So, yes, I am entirely biased when it comes to this episode. There is no way I would grade it anything but an A. There was no expectation that I would watch it without crying, and that I wouldn’t immediately restart it the second it was over. Television is personal, sometimes, and that’s a good thing. We need it.
- On a lighter note! Black-ish continues to be funny! I loved the end tag.
- Also of note: Zoey’s mini-breakdown at the end while worrying about Andre’s safety. (And Bow’s “I’m just so happy there’s some depth inside of her. I was worried. Really worried.”)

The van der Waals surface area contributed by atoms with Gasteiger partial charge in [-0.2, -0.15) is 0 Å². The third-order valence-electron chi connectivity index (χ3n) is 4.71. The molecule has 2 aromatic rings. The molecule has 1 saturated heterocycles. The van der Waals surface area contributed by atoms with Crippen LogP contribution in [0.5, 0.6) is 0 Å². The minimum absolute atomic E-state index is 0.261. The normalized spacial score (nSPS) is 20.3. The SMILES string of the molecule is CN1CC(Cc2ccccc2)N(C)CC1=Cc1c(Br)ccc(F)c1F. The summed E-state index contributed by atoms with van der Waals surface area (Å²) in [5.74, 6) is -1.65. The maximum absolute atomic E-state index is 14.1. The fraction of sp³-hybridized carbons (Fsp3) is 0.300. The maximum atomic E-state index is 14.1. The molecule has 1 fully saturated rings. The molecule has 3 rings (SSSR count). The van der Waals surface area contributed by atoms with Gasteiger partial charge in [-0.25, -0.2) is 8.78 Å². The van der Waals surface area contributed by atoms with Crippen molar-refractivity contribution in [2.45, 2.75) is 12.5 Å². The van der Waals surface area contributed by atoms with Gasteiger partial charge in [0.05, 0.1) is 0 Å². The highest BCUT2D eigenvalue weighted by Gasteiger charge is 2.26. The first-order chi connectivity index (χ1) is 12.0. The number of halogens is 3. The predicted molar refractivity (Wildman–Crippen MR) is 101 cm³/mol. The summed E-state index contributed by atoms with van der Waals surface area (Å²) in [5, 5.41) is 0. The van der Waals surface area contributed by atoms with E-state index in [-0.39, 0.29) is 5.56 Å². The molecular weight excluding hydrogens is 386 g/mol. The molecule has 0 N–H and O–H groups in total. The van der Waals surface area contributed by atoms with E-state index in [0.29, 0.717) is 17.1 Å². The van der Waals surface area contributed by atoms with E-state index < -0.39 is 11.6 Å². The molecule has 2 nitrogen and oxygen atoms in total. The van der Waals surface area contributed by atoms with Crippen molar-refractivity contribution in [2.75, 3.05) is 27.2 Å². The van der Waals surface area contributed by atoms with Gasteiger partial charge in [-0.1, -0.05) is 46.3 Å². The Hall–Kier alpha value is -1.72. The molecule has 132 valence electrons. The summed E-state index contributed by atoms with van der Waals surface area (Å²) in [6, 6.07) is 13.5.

- Junior has some strong feelings on Trainwreck and I would like to know all of them.
- If you haven’t seen it already, I highly recommend the Carmichael Show episode about the same topic. It’s incredibly funny, warm, and smart.
- And, some shameless promotion: a few months ago, I took a deep dive into the trend of #BlackLivesMatter/police violence episodes on TV (from Carmichael Show to CSI Cyber and everything in between), if that interests you.
- Thanks to LaToya for letting me fill in tonight (or, I guess, thanks to her poor immune system). I hope she at least drops by the comments with thoughts!